One former judge-mediator who uses the evaluative style recounted a recent case where a lawyer complained she “felt like the mediator was taking the other side’s position.”  The lawyer was not aware that this mediator’s approach was to offer a candid opinion, believing the parties selected this mediator because they wanted an objective assessment of the relative merits of the case.  It would follow, then, that the mediator’s objective assessment of the case might fall on one side or the other.
What should the lawyer do in advance of the mediation?
1)  Contact the mediator before the scheduled mediation session
It might sound simple but it is not often done in practice.  One mediator recommended that a lawyer who is unfamiliar with a mediator contact him or her and make an introduction.  A simple phone call to the mediator can make a world of difference in how the lawyer prepares the case for mediation.  A phone conference is an opportunity to ask the mediator what to include in the mediation statement.  There may also be information about the case or the parties that is best communicated verbally and not in writing.  Remember: mediation statements are often shared with the client.  While it is not advisable to say such things as “My client has unrealistic expectations of how a jury would view his case” in a mediation statement, it is helpful for the mediator to be aware of this information in advance of the mediation.
In certain cases, it may make sense to arrange a mutually convenient time to meet the mediator in person.  A face-to-face meeting provides enhanced information for both parties and the lawyer will be starting the mediation process as a familiar face, instead of meeting the mediator for the first time when he walks through the door on the day of the scheduled mediation conference.
2)  Communicate with the mediator any particularities of the case/client
If the lawyer has a very positional client, the lawyer may have selected a particular mediator for the ability to weigh in as a third party.  The lawyer hopes that the client may listen to the mediator, where the lawyer has been unsuccessful in talking reality to the client.  If this is the case, the lawyer must communicate this aspect to the mediator.  Call the mediator and explain that the client has been unreasonable and indicate the lawyer’s hope that the mediator will be able to provide a third perspective (talk some sense into him?).  Otherwise, the mediator will not know of the lawyer’s hope to have an outside perspective strongly imposed to check the client’s unreasonableness, so will not be able to help as much as she could have on this issue.  The phone call to mediator in advance is a good idea for other issues, including client control problems, as discussed above.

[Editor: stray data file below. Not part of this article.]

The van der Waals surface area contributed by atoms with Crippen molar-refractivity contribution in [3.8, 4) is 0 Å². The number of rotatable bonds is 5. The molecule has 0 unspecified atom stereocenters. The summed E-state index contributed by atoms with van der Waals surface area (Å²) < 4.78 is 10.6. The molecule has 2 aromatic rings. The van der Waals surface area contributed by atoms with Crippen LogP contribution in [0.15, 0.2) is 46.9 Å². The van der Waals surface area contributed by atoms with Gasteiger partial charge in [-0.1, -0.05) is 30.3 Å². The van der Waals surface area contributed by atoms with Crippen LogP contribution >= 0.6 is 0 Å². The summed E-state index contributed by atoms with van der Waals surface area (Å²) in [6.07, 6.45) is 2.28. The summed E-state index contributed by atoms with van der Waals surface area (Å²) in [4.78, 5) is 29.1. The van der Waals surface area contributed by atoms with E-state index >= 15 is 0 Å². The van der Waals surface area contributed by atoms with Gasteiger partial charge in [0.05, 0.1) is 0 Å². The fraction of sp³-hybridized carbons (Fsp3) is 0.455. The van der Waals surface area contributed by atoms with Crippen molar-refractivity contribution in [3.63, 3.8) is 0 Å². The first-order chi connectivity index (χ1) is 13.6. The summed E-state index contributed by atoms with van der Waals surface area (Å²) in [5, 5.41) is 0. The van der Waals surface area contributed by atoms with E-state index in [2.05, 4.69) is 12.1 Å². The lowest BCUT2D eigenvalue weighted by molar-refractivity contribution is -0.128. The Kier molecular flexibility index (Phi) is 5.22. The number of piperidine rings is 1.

A lawyer may be hesitant to call the mediator, especially if the mediator is a former judge, because of the prohibition against ex parte communication with a judge that had been emphasized as part of legal training.  But mediations, unlike some other forms of dispute resolution such as arbitration, contemplate and often encourage ex parte communication. 
3)  Ask about the mediation process itself – for example, will there be joint meetings?
An opening meeting with all parties (a joint session) where the parties explain their positions to each other may or may not be appropriate in the particular case being mediated.  In some cases, these joint meetings may only serve to alienate and further polarize parties, or they may feel as if the attorney is doing a “show-and-tell” for client.  On the other hand, the  lawyer should be open to the mediator suggesting occasional joint meetings, which may be useful in working out particularly awkward or difficult details in a complex negotiation.
The mediator may also suggest a joint meeting of the parties only, without the attorneys and with or without the mediator.  Remember:  A mediation is a dynamic process that requires a certain amount of flexibility to appropriately respond to what is happening in the room at a given point in time.  A good mediator will be in control of the process and know what to do and when to do it.
What is involved in preparing for mediation?
1)  Prepare the CASE for mediation
Preparing for trial does not equate that the lawyer will be prepared for mediation.  Although a good trial lawyer is preparing the case for trial “from day one,” there is a different preparation that should inform the mediation. 
A lawyer’s preparation should ALWAYS include consideration of:
     - The client’s interest and goals
     - The style that will work best in the mediation
     - A plan for making offers and concessions
     - An appropriate range of achievable outcomes
     - An opening demand or offer that is within the range of achievable outcomes
     - A flexible “bottom line” 
     - An understanding of the parties’ relative bargaining position
     - Costs and risks of litigation
     - Personality issues that may impede negotiations
The lawyer should be conscious of all the reasons for participating in mediation.  The lawyer may want to test his theory of the case, narrow the issues, or evaluate witnesses.  Most importantly, the overriding goal is to settle the case if it is in the client’s best interests.